On Monday afternoon, Yankees fans were treated to a bit of long-awaited good news. Their best player took batting practice on the field for the first time since getting injured. Aaron Judge swinging a bat was a sight for sore eyes and his return can’t come any sooner. His return is still to be determined, but as long as he can deal with the lingering pain and there are no other setbacks, it is imminent.
When he comes back, he’ll immediately reclaim his job as the Yankees’ right fielder. He’s not only the team’s best player, but he’s one of the best in baseball. The job is his. Currently holding down the fort for him is the newly acquired Andrew McCutchen (can you believe that he and Giancarlo Stanton are Yankees?!). While McCutchen is working on getting going with his new team, he’s still been a revelation at the top of the order.
The hits haven’t come yet, but McCutchen’s eyes and patience haven’t skipped a beat since he switched coasts. McCutchen owns a .419 OBP in his short time with the Yankees, though he’s only hitting .172. Even so, the hits are starting to come for Cutch.
Over the weekend in Seattle, McCutchen hit his first two home runs as a member of the Yankees. He followed that up with another RBI single in Monday’s win against the Twins. The most impressive thing about his last few games, though, are the walks. He had a walk in every game against the Mariners and followed that up with another five walks in the first two games of the Minnesota series.
His ability to get on base consistently is a weapon the Yankees cannot afford to give up once Judge returns. There’s obviously no question that Judge’s presence in the lineup is much more important, but McCutchen still figures to be a big factor for the Yankees playoff push. He’s new on the team, but his value is tremendous. The only real question is how do they work playing time in for everyone.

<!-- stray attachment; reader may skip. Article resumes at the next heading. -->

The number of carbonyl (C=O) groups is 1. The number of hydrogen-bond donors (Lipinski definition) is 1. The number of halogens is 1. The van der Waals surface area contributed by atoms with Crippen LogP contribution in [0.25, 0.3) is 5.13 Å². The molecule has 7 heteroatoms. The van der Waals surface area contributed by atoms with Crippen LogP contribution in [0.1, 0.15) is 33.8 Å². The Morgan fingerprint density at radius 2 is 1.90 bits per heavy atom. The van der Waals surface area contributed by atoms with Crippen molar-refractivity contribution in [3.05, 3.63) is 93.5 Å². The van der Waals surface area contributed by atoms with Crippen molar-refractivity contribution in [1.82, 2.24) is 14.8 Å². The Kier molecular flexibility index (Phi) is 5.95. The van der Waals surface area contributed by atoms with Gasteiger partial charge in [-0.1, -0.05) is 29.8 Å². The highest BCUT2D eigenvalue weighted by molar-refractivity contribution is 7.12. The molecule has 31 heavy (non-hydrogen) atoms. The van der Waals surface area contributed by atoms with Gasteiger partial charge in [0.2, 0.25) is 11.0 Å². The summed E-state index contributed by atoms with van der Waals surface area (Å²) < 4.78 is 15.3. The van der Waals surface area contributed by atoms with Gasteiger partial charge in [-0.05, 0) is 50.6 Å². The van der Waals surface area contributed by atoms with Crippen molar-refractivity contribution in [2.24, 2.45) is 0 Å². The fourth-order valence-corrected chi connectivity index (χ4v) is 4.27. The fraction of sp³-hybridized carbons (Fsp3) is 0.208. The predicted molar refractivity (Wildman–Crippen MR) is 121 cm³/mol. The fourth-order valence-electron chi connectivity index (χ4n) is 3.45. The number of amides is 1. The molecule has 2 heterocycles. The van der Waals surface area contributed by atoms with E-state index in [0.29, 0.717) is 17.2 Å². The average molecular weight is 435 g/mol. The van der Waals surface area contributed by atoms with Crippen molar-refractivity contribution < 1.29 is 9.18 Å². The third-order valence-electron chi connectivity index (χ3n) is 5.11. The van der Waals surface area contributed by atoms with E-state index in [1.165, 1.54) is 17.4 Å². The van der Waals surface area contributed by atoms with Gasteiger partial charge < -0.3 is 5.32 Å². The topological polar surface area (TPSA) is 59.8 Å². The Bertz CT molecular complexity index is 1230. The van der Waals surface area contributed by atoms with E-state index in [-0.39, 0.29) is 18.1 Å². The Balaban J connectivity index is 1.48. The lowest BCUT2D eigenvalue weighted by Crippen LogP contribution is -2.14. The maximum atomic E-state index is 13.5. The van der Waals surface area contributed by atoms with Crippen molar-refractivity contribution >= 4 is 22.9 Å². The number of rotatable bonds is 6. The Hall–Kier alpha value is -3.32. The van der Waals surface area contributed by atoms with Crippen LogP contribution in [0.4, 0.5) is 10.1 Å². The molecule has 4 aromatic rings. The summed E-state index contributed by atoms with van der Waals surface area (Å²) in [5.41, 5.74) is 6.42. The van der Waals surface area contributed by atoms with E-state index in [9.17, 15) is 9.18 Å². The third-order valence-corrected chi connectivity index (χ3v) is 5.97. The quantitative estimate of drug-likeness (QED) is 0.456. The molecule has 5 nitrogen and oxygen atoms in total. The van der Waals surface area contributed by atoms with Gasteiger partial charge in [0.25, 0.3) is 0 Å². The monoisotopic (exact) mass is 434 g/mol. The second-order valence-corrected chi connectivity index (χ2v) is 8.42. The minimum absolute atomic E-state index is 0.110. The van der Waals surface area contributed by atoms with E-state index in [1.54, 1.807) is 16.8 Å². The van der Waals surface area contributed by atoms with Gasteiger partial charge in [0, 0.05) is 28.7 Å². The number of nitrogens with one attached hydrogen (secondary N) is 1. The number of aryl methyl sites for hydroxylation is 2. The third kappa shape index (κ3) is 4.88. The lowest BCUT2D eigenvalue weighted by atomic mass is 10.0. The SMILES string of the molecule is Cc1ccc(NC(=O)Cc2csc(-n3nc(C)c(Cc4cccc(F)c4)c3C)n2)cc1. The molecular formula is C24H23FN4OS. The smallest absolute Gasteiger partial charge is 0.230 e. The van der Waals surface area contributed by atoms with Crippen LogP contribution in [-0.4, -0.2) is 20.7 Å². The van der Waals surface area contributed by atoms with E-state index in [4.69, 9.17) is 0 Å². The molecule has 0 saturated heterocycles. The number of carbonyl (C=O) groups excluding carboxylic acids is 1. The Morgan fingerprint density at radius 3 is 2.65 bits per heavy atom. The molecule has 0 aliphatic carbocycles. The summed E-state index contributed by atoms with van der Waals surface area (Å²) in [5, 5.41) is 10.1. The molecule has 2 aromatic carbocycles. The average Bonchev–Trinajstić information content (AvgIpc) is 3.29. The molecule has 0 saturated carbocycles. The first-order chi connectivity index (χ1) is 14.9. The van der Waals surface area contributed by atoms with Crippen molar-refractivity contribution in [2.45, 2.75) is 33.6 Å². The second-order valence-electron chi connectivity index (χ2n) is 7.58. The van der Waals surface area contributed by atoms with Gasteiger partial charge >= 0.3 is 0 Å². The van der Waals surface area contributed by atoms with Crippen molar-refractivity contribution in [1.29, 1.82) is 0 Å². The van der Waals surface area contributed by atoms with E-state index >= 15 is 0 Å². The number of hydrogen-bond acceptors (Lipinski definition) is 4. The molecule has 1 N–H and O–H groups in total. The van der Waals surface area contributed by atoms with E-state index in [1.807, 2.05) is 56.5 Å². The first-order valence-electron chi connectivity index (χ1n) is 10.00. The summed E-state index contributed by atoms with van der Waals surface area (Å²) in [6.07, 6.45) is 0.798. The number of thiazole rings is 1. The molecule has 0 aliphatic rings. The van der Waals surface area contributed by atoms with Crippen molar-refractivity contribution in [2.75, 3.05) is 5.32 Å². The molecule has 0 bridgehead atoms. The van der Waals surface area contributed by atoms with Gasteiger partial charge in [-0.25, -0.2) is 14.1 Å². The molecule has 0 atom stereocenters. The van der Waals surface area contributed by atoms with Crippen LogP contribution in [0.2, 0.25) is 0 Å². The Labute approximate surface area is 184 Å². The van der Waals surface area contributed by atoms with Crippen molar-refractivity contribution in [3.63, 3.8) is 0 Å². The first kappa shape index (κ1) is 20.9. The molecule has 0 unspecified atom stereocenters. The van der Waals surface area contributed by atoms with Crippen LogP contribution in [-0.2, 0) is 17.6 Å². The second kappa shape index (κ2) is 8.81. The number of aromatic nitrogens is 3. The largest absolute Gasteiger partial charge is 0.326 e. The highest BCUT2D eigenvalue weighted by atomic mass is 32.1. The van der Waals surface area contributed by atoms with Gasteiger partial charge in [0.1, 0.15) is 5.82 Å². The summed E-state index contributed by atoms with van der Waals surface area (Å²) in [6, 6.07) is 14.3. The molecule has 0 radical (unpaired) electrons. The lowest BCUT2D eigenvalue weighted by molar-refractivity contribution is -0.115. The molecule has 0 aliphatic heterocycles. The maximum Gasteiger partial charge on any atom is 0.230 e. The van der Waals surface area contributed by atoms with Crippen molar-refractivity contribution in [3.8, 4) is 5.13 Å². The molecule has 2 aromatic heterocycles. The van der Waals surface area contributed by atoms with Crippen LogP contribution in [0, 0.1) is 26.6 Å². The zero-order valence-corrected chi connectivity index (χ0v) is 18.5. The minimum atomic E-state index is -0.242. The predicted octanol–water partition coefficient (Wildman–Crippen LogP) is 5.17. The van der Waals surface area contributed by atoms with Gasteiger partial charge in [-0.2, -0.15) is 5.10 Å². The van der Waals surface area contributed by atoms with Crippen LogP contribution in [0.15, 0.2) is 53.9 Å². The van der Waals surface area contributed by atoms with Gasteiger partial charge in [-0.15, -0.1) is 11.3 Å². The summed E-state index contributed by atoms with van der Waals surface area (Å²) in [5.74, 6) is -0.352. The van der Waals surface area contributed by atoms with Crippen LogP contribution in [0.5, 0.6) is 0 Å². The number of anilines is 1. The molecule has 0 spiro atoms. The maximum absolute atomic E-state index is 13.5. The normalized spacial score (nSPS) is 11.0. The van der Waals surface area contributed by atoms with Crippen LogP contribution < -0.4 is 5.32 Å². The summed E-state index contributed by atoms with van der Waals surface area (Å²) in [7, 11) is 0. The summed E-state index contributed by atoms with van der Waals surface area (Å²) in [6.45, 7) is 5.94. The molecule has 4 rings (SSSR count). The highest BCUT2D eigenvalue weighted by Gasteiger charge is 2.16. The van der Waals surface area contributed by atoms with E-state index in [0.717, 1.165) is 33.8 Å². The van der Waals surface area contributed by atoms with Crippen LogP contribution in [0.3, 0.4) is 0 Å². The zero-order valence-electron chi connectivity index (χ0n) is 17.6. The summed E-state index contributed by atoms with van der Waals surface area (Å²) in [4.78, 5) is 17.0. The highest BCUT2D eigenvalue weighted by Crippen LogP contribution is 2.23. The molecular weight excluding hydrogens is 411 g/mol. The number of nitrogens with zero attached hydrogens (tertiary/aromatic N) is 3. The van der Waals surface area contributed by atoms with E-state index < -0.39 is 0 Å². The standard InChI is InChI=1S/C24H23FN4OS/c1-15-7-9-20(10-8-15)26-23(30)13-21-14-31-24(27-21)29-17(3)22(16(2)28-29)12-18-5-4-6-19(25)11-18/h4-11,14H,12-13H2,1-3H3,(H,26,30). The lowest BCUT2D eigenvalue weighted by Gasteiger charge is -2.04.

This problem is similar to one that the Yankees were dealing with in the offseason after they acquired Giancarlo Stanton. With Stanton, Judge, Aaron Hicks, Brett Gardner, Jacoby Ellsbury (lol), and Clint Frazier all in the organization, there just wasn’t enough room for everybody. That ended up sorting itself out with Ellsbury getting Thanos’d and Frazier’s concussion issues, but once Judge is healthy they still have five outfielders for four spots.
Judge and Stanton are basically untouchable with this team. If this team is destined to go anywhere, it’s riding the dongs of those two giants. While I was skeptical of Aaron Hicks for a long time, he’s really cemented himself as one of the top center fielders in the game. According to fWAR, he’s the third-best center fielder in baseball this year and fifth in wRC+. His job is also safe.
Which just leaves Brett Gardner. It’s hard to write this about Gardner because of what he means to the Yankees as a teammate, leader, and person, but he should not be counted on as an everyday player anymore. Gardner’s first half was solid and he was fighting off the decline, but age has seemingly reared its ugly head for him in the second half.
Throughout his career Gardner’s been a very streaky hitter, but there’s been no such streak yet in the second half and the numbers show it. In the first half, he was hitting .254/.345/.403 which was good for a wRC+ of 105. Not great, but solid numbers for the veteran. But the wheels have really come off for him since as he’s hitting just .212/.295/.313 with a 68 wRC+ in the second half. It’s most definitely not nice.
Whether the Yankees should bring Gardner back or not next year is a debate for another day. There’s probably some baseball left in him, especially if he’d be willing to accept a reduced role, but the Yankees can’t rely on him right now. If he was their only option, it’d be far from the worst thing (looking at you, Shane Robinson) but they actually have a better player on the roster right now.
The Yankees, Brian Cashman, and Aaron Boone have a responsibility to put the best field out every day. They’re holding on to a slim lead for home field advantage in the Wild Card and if they want to secure that and have success throughout the playoffs, it’s McCutchen who needs to be out on the field.
*Season statistics provided courtesy of Baseball Reference and FanGraphs.